ethereum developer Identified A bug in the Besu Ethereum client could lead to “consensus failure in networks with multiple EVM implementations”.
Gary Schulte reported this issue to the Hyperledger GitHub repository and it was discovered by Martin Holst Swende. It is understood that “there is no production network with transactions that cause this failure”.
Bugs found during Merge code review
Swende says, “do some #Ethereum Fuzzing for preparation #TheMergeResponding to CryptoSlate journalists, Swende said users running Besu nodes would be stuck and “would be unable to follow the canon chain.” Furthermore, “the network controlled by besu may have been taken down prematurely.”
They would have been stuck and unable to follow the canon chain. And/or the besu-dominated network (non-eth-mainnet) might have been cut off along the way.
— MH (((Sweden))) (@mhswende) September 27, 2022
of Beth client is the second most popular client on the Ethereum network after Geth. According to data available from ethernodes.org, the Besu client is used by 7.81% of Ethereum mainnet clients.
Vulnerable Besu client version
Version 22.7.1 of the Besu client includes a fix to ensure that “excess gas is not allocated to internal transaction calls, fixing excess gas errors”.
Versions prior to 22.1.3 also “prevent unauthorized execution”, but Ethereum mainnet requires other features that are only available in later versions.client version 22.4.0 through 22.7.0 are currently considered vulnerable to the gas bug.
As a result, Besu client users on mainnet will need to upgrade to the patched version.
impact and resolution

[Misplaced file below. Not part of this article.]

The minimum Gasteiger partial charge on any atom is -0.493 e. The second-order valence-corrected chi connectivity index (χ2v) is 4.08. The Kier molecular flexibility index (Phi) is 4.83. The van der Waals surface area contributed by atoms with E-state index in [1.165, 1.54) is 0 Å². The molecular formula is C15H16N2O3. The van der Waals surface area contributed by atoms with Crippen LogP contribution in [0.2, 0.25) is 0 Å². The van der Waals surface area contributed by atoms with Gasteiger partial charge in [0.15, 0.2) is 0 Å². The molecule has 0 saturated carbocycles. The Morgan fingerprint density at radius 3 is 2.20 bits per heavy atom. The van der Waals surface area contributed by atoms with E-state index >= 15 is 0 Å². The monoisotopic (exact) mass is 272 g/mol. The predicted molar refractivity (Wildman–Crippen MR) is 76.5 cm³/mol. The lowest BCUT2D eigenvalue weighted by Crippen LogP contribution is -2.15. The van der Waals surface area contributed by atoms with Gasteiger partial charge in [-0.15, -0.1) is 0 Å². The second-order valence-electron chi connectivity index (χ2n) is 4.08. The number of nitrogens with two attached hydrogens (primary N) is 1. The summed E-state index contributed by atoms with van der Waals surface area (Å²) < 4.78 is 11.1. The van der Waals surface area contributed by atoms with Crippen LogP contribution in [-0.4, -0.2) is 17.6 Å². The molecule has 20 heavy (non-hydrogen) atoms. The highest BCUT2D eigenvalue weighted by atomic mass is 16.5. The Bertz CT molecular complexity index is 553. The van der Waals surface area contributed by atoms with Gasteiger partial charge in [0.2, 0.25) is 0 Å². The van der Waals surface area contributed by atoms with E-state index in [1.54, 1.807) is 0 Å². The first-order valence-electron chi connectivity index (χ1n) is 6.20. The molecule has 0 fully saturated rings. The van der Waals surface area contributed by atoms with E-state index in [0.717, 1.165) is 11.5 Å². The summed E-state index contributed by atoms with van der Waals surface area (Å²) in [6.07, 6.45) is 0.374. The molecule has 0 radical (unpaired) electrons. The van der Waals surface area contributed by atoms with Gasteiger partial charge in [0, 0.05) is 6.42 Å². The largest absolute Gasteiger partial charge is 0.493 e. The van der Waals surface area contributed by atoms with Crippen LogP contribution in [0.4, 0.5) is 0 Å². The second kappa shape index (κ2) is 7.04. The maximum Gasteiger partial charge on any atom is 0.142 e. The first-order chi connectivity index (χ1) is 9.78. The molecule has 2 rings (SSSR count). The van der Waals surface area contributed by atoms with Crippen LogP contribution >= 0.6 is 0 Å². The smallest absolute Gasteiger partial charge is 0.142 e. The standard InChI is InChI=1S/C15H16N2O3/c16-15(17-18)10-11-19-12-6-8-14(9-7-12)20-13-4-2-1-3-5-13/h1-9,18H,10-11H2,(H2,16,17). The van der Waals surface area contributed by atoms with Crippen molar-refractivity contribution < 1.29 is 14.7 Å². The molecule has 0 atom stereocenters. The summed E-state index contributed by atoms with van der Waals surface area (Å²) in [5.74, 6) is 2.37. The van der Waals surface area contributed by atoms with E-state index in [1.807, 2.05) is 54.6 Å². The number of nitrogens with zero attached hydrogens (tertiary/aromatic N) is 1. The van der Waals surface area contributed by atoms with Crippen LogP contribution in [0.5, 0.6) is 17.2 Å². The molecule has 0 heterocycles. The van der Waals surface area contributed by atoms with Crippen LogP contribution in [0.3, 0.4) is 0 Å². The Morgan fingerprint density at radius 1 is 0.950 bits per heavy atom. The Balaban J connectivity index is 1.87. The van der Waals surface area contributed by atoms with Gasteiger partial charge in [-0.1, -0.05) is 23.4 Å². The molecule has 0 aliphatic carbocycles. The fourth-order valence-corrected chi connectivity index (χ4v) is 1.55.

Danno Ferrin wrote a full article on this issue in a Hackmd article published on September 21st. According to Ferrin’s analysis,
“A flaw in treating unsigned data as signed data allows a well-coded smart contract to make function calls that return more gas than was passed.”
Detailed technical information about the bug can be found at Posted by Feline. However, the main point is that the bug has been resolved without any problems on the Ethereum mainnet. A bad person had to act in a precise way to exploit the bug.
“It took a deliberately crafted call to escalate this to a chain stopping bug. EIP-150 Reserve a portion of the available gas for the “all but one 64th” rule and the call contract.
If no bugs are found, a chain with a lot of participation from Besu clients can experience an “infinite loop” of smart contracts, causing the contracts to “truly run forever”.
Ferrin says that fuzzing allowed developers to identify and patch bugs without issue. fuzzing A method used by software developers that “includes providing invalid, unexpected, or random data as input to a computer program.”
“The biggest lesson shown by this exploit is that comparing trace data in a fuzzing run catches more bugs than simply comparing the final result.”
Thanks to the efforts of Ethereum developers dedicated to securing the network, the excessive gas bug is no longer occurring. However, the potential damage it could have caused shows the complexity behind performing a merge without issue.
This bug was fixed in version 22.7.1 with “a Alternative conversion method This “fixes” the overflow value to the maximum expected value and avoids signed conversion issues. Ferrin commented that users running nodes within the vulnerable range should update to the latest version.